Asteroid Mining the big question

We have seen a lot of news recently regarding mining asteroids to provide resources which could open up a trillion dollar industry in the future. However during all this talk the one question that doesn’t seem to have been answered is how do we get the resources back to Earth to use. During a conversation on Twitter today someone asked just this question so we decided to do some research.

There are several ways to look at this, we will explore each of them in this article.  For this article I will be using SpaceX vehicles as the basis of costs vs benefits as their price structure is publicly available.

1) Return to Earth

While this would seem to be the most logic solution it isn’t quite as easy as it seems.  First we need to have a way to bring the resource back to Earth, there are very few options out there today to return cargo to Earth, China’s Shenzhou, Russia’s Soyuz and SpaceX’s Dragon are the only vehicles that are currently in use today, Russia’s Progress vehicle is also capable of returning cargo but isn’t used in that configuration today.  In the future Boeing’s CST-100, Sierra Nevada’s Dream Chaser and NASA’s Orion vehicles will also have this capability.

Unfortunately the capacity of these vehicles is very limited making returning anything from orbit difficult, for example Dragon is currently limited 6,614 lbs.  In addition these vehicles all need to be launched into orbit so that they can be loaded with the cargo to be returned.

Launch Cost: $133m
Return Cargo Value @ 6,614 lbs*: Gold – $136m, Platinum – $151m

* These numbers are based on 8/31/2014 prices and also assume that the material being returned has been processed and therefore the total weight is the metal.

Based on this it would seem that a very small profit could be made for each launch, however this doesn’t take into account any of the costs of the actual mining operations. It is also clear from these numbers that we would only be able to make a profit if the material being returned was worth a lot of money per ounce. Anything less than $1200 per ounce would result in a loss under this approach.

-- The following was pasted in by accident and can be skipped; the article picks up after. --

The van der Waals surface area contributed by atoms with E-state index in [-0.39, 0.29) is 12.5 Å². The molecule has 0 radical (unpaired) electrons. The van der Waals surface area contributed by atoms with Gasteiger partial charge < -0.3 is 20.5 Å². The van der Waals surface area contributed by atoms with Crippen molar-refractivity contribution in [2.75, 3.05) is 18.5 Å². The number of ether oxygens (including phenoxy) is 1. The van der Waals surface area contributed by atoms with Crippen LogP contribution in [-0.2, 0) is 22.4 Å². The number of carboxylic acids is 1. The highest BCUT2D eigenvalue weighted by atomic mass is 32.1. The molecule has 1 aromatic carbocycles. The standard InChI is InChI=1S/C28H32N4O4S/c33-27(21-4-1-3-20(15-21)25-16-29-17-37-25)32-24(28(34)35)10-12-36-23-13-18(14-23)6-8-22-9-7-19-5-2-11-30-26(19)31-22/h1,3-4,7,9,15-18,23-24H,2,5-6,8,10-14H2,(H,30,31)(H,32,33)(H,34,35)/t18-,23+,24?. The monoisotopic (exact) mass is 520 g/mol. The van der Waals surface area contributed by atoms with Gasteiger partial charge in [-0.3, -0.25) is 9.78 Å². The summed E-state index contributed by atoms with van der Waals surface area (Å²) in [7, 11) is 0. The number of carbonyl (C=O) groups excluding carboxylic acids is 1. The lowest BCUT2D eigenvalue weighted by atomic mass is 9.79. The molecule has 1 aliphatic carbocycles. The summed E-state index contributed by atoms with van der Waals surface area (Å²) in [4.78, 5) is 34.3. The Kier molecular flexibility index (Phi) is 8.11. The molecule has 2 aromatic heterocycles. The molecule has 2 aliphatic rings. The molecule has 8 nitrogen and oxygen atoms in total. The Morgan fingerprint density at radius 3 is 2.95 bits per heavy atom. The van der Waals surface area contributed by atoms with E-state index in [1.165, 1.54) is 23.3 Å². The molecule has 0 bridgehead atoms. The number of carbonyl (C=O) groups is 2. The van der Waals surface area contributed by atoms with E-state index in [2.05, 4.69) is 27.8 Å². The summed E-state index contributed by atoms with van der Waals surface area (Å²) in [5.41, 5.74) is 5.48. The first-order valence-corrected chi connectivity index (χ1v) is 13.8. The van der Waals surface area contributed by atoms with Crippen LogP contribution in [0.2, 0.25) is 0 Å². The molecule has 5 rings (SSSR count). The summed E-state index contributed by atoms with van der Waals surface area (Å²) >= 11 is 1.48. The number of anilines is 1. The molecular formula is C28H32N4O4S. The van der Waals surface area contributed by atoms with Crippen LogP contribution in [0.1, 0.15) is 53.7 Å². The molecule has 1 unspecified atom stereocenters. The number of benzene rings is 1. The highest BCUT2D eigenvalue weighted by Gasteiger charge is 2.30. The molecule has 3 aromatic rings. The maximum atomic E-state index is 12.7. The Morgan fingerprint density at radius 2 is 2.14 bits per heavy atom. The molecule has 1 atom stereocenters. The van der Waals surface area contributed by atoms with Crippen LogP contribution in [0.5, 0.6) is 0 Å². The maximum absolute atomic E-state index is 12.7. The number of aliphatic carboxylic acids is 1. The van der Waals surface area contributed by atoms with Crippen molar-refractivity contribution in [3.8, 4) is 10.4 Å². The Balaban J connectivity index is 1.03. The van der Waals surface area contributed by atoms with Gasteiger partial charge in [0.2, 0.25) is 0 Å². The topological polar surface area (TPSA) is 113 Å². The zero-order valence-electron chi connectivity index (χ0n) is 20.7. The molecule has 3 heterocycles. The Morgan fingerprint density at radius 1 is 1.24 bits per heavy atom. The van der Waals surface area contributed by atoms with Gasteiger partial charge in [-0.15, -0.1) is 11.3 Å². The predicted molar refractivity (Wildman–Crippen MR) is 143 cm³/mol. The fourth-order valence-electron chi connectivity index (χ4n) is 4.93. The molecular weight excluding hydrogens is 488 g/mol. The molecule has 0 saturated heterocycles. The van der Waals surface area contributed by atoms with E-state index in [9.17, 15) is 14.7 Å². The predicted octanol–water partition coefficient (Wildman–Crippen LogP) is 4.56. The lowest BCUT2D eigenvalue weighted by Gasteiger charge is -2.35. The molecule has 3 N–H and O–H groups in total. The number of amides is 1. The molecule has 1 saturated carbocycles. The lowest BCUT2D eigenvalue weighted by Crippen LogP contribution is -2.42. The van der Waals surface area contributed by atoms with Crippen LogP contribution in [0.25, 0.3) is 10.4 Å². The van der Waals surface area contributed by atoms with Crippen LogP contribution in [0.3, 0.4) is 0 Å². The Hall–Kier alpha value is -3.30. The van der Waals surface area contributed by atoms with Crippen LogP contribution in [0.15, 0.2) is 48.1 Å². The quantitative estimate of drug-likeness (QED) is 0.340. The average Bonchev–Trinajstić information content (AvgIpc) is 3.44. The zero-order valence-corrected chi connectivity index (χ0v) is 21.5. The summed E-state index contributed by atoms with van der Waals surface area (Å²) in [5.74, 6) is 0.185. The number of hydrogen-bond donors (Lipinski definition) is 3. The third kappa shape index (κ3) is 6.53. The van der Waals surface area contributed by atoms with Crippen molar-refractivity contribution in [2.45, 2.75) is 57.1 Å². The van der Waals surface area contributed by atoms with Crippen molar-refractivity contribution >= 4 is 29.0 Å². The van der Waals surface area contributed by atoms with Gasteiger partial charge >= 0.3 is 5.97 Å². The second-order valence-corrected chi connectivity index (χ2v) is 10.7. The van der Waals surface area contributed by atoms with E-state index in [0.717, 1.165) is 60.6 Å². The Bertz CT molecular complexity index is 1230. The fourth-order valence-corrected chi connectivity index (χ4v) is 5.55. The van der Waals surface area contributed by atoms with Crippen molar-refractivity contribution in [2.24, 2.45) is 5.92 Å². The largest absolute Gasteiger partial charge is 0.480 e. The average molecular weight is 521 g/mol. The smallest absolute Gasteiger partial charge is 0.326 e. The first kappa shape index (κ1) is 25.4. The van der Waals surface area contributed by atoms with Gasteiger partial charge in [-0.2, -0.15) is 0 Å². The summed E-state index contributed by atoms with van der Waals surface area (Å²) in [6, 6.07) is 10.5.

This approach also doesn’t take into account that in the ideal scenario the outbound Dragon would be loaded with supplies that would be used by the mining operation therefore the cost of $133m would be offset making the profit larger per mission. With the introduction of the Falcon Heavy rocket expected next year there is no reason why larger Dragon vehicles can’t be constructed that would increase the return cargo capacity and while the total cost for the Falcon Heavy and Rocket would increase so would the cargo carried to the complex and what could be returned.

2) Return to Earth Orbiting Platforms

The second approach we will look at is returning materials to an Earth Orbiting Platform, this would be useful for materials that can be used in space, for example Water and Oxygen. By storing these in orbit the total amount of these launched on a mission could be reduced, the vehicle would then rendezvous with the platform to transfer additional supplies.

It is difficult to determine the cost of this approach as we would need to consider the following:-

a) Cost of a platform to store the materials?
b) Cost of vehicles to transport materials from asteroid to platform?

This approach would not be that useful for the other materials as they would still need to be returned to Earth before they could be used.

3) In-Space Manufacturing

We believe that the third option is the most exciting, In-Space Manufacturing would allow construction of different items depending on the capabilities of the manufacturing station. Longer term this could even be used to construct vehicles that would be used to return materials to Earth that have been mined, this would significantly reduce the costs and therefore increase the profits.

Any In-Space Manufacturing would need to utilize a mixture of 3D Printing with Robotics to allow the development of different size items as well as being able to develop the electronics etc that would be used to control the items.

As with Option 2 above it is difficult to know how much this approach would cost, we would need to consider the following:-

a) Does the platform need to support human crew members?
b) What size items would need to be constructed, this will determine the size of the platform?
c) Cost of platform to product items?
b) Cost of vehicles to transport materials from asteroid to platform?

With this approach the largest range of materials would be utilized, as we can see almost on a monthly basis the items that can be produced via 3D Printing and Robotics is improve rapidly.


At the end of the day we believe that all three of these approaches will be needed to fully utilize the resources that would be available from asteroid mining.

While this article gives some options to answer our question we are sure there are others that we haven’t yet thought of. If you have any suggestions please add a comment to this post we would love to involve you in the conversation.